Bad economic news prompts investors to start selling, which triggers more economic alarm. Investors see relatively small losses in their portfolios, and they escalate their selling activity to prevent those losses from increasing. The sales drive share prices down, which causes more sales, and so on, until prices find a floor.
The best investors ignore all of the sales, decreased share prices, and general alarm over crossing a bear market threshold. Instead, they stick with their strategies. For example, Warren Buffett started buying Coca-Cola stock in 1988 and held onto it through the burst of the dot com bubble, the global financial crisis, and the pandemic-related market crash of 2020.
That’s not because Coca-Cola shares retained their value when the rest of the market struggled. Coca-Cola stock went down when everything else did.
However, with 80 years of investing experience through countless economic cycles, Buffett knew that selling Coca-Cola stock was a foolish move.
He had confidence that it was a high-quality company and would eventually recover its value, so he stuck with his investment strategy and held on to his Coca-Cola shares.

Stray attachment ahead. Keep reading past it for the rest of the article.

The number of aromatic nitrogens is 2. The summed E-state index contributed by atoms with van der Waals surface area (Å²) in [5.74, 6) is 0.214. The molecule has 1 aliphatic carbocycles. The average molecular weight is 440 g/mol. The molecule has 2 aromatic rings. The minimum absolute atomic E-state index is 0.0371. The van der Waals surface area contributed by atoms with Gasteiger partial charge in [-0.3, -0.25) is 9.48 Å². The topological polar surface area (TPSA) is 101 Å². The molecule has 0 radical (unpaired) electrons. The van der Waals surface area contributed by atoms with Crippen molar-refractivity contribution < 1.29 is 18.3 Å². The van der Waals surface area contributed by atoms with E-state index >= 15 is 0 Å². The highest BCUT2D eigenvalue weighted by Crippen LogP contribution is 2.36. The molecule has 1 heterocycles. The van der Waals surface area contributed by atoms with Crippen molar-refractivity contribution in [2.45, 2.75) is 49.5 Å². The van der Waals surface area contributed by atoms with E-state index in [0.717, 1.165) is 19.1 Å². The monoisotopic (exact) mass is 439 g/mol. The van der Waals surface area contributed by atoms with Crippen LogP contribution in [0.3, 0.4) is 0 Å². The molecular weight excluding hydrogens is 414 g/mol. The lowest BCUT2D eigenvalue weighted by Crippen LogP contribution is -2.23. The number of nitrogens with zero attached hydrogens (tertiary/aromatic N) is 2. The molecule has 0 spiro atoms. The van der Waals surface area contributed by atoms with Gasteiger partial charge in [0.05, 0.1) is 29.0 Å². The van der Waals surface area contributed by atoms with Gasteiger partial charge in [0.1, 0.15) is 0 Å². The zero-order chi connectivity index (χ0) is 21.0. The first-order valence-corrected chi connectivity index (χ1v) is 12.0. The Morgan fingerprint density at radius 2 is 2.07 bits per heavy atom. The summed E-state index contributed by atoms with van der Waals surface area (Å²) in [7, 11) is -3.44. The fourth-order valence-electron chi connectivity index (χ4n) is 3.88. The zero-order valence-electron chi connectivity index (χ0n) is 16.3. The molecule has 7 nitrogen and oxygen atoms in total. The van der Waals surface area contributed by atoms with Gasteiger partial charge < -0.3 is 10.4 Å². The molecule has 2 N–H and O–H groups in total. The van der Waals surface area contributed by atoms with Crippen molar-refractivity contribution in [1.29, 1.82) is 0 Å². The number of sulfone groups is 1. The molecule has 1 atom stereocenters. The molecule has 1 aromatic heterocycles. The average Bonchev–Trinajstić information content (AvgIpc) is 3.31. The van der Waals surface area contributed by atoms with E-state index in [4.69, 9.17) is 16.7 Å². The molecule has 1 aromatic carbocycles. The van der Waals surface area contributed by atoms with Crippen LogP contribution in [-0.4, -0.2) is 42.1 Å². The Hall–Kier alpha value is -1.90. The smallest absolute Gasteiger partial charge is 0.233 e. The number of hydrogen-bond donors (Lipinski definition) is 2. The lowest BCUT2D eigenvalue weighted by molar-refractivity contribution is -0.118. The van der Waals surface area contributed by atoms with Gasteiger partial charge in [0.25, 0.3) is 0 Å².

Today, Berkshire Hathaway’s stake in Coca-Cola is approaching 10 percent of the company, and Berkshire Hathaway’s Coca-Cola stock is valued at more than $25 billion.
Druckenmiller isn’t interested in holding stocks forever, but he also doesn’t buy and sell based on current price changes. He times his trades based on his analysis of data and his predictions for future prices.
Should Investors Stay In The Market?
It’s tempting to allow doubt to creep in when it seems the rest of the financial world is selling securities and moving away from higher-risk growth industries in favor of safer alternatives. However, those with the discipline necessary to ignore their emotional reactions and focus on the facts can take advantage of tremendous opportunities that are only available when the market is down.
A bear market is exactly the right time to buy low and sell high, as long as the companies in question have the strong foundation and financial resources necessary to overcome obstacles and recover from difficult economic times. Warren Buffett said it another way: be fearful when others are greedy, and greedy when others are fearful.
Selling high-quality stocks during a bear market makes losses official and removes any chance of seeing those share prices go up. A more effective method of building wealth is to leave those stocks in the portfolio and buy up as many other high-quality, low-priced shares as possible.
Using this method, investors avoid booking losses due to general economic downturns when the underlying company remains strong and ready for a comeback. The new shares amplify profits when the market recovers because, in addition to whatever gains they were on track to make, investors get the extra benefit of owning undervalued stocks when the market eventually returns them to full value.
The author has no position in any of the stocks mentioned. Financhill has a disclosure policy. This post may contain affiliate links or links from our sponsors.